ERC received no evidence of ethnic preference in GECOM hiring

-but says probe ‘deliberately hobbled’ by non-cooperation

An Ethnic Relations Commission (ERC) inquiry into the hiring practices at the Guyana Elections Commission (GECOM) received no evidence of any particular ethnicity being given preferential treatment but qualified the finding by saying the Human Resources Manager’s refusal to cooperate did not allow for extensive deliberations to arrive at a more informed conclusion.

The probe also focused on the controversial appointment of Roxanne Myers to the post of Deputy Chief Election Officer (DCEO) and found that by all objective criteria and available evidence, the other candidate for the post, Vishnu Persaud, was the most qualified and that he was the first candidate in the history of GECOM who obtained the highest score and had not been appointed. That being said, it also noted that there was no evidence ethnicity played any role in Myers’ appointment.

The findings are contained in the 35-page Final Report on the Investigation into Employment Practices at GECOM and the Appointment of Roxanne Myers to the Post of Deputy Chief Election Officer, which was compiled by a sub-committee and handed over yesterday to representatives of the PPP/C, which had lodged a complaint.

The four-month inquiry, which ended on November 28th, 2018, saw several persons being interviewed, including the current and former Chairman of GECOM, the Chief Election Officer (CEO) Keith Lowenfield, Persaud and all six commissioners.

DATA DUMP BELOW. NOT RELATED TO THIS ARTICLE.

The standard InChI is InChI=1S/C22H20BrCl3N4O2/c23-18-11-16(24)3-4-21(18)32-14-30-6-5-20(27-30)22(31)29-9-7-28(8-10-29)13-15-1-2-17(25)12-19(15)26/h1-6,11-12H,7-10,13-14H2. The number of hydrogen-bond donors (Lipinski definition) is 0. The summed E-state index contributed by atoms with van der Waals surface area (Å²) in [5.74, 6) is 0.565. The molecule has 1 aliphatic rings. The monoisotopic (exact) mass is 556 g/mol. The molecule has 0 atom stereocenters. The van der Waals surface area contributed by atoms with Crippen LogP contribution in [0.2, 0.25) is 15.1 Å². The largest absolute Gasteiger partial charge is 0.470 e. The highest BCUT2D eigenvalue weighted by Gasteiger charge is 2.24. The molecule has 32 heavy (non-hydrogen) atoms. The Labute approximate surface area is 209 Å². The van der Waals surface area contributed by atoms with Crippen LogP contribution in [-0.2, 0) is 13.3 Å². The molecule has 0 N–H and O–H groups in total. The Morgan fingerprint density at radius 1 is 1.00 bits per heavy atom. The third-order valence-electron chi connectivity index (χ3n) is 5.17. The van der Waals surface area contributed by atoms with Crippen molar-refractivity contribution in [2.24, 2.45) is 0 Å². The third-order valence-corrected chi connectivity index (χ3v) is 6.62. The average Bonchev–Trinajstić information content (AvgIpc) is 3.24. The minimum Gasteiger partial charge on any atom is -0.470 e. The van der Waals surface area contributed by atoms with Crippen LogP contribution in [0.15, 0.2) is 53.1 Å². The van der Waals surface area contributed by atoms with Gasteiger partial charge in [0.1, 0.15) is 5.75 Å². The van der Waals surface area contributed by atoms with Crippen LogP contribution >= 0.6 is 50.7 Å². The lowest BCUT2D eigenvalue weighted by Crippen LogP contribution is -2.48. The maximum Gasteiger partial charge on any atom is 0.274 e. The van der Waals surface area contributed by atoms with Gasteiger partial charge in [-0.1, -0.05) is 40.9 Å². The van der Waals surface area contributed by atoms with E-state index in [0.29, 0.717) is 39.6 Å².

The report says Myers and Human Resource Manager Marcia Crawford did not respond to requests to be interviewed, while current Chairman James Patterson failed to provide promised documentation that he claimed informed his decision to use his casting vote to appoint Myers.

The report describes these actions on the part of the three individuals as “deliberate and willful.”

“Their refusal to assist the enquiry by their preference or by written submissions amounted to a deliberate hobbling of the sub-committee in the production of an informed report,” the committee stressed, before adding that it can also be seen as them “putting their own personal interest above their public duty.”

Specifically the failure of Crawford to assist in the investigation is cited as having prevented the Sub-committee from adequately examining and assessing the allegation of ethnic imbalance that formed part of the complaint concerning employment practices and as well as the allegation of discriminatory em-ployment practices prior to and post November 2017.

The report further says Crawford’s refusal to participate also prevented the examination of the organisational chart of the commission and the methodology used in the selection of a successful candidate for employment at GECOM.

In the case of Myers, the ERC noted that she knew her appointment was one of the principal subjects of the enquiry and that her qualification and experiences would be considered by the sub-committee.

The decision by the four members of the commission including Chairman Patterson to employ Myers instead of Persaud though he scored 76 to her 72 at an interview was highlighted by the opposition-nominated commissioners as an example of ethnic discrimination.